Ruble Gains Third Day as Russia Tells Exporters to Sell DollarsKsenia Galouchko and Vladimir Kuznetsov
The ruble headed for a third day of gains after the Russian government called on some companies to sell foreign exchange received from exports.
The ruble strengthened as much as 5.5 percent against the dollar before paring its advance to 0.7 percent at 55.40 per dollar by 6:54 p.m. in Moscow. The government has ordered five state-controlled exporters, including OAO Gazprom, to reduce their foreign-currency holdings by March 1 to levels no higher than on Oct. 1, it said on its website.
Russia’s currency has rebounded since plunging as much as 20 percent on Dec. 16 to a record 80.1 rubles per dollar, as the central bank last week raised its key interest rate by the most since 1998. It remains 41 percent lower this year. The dollar-denominated RTS Index of shares fell 2 percent while the Micex Index dropped 2.7 percent. The yield on local currency bonds due August 2023 rose 32 basis points to 13.44 percent.
“The Kremlin’s call on exporters to buy rubles was apparently very well heard and accepted,” Slava Smolyaninov, chief strategist at UralSib Financial Corp. in Moscow, said by e-mail.
The rate banks charge each other for one-day funds fell for a third day, dropping to 23.5 percent after touching the highest in at least eight years on Dec. 18. Hedge funds and large speculators were net long the ruble in the week ended Dec. 16, the first time since July, according to data from the Washington-based Commodity Futures Trading Commission.
Still, the currency’s strengthening may be overdone after the price of Brent crude in ruble terms declined to the lowest since June 2013, according to ING Groep NV analyst Dmitry Polevoy. Crude fell to 3,329 rubles per barrel from an average of 3,753 in the last 12 months, data compiled by Bloomberg show.
“Even this simplified analysis shows that the ruble’s upside is probably exhausted, unless oil recovers further,” Polevoy said in an e-mailed note.
The ruble fell as much as 20 percent on Dec. 15 after the central bank’s rate increase from 10.5 percent initially failed to stabilize the currency market. It has since strengthened more than 18 percent as investor sentiment improved.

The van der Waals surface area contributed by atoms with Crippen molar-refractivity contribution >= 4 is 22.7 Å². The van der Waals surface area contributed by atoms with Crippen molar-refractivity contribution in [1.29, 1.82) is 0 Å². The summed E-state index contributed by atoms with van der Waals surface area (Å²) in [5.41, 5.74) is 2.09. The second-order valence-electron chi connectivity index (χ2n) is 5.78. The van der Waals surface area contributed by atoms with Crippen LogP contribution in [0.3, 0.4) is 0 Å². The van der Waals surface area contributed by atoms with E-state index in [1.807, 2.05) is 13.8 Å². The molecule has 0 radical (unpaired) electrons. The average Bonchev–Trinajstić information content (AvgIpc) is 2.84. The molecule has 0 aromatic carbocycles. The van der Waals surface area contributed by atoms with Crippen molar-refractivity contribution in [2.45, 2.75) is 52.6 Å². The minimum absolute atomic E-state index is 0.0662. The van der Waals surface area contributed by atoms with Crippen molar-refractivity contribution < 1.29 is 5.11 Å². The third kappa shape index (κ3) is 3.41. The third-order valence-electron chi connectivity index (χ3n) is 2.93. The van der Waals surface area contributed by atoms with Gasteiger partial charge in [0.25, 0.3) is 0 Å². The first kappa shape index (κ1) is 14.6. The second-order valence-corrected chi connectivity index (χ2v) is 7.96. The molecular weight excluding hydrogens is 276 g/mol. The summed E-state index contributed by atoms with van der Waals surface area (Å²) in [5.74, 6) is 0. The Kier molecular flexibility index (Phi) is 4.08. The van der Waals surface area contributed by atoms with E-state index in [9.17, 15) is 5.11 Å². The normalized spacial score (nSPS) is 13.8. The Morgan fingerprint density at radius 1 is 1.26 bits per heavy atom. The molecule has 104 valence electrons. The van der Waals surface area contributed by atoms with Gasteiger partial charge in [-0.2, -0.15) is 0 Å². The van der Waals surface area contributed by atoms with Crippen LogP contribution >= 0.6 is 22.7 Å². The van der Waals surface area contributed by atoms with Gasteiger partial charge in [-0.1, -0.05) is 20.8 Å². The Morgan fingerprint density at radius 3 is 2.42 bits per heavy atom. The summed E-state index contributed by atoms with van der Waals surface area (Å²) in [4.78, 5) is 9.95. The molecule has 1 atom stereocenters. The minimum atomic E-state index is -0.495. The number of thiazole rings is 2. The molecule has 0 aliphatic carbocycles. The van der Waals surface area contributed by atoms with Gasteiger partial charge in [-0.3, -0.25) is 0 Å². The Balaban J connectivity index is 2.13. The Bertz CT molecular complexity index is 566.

Russia’s foreign-exchange woes are largely tied to exporters’ actions, Prime Minister Dmitry Medvedev told government officials on Dec. 17, according to Interfax. “Extremely tough” regulations won’t be imposed on the currency market, he also said.
Government directors of the five Russian exporters, which also include OAO Alrosa, OAO Zarubezhneft and OAO Kristall, should hold board meetings and vote for the foreign-exchange proposals, according to the document. They are required to report their currency holdings to the central bank on a weekly basis.
Gazprom needs rubles for investments and understands that these actions help stabilize the exchange rate, Deputy Chief Executive Officer Alexander Medvedev told reporters in Moscow yesterday.
The ruble may have trimmed its advance as the impact of export sales faded, Denis Korshilov, head of fixed income, currencies and commodities trading at ZAO Citibank in Moscow, said in e-mailed comments.
“Export sales are over, while importers have become more active closer to the end of the year,” Korshilov said. “Importers have lots of FX revenue from the pre-New Year sales, especially this year. So they’re buying the foreign currency.”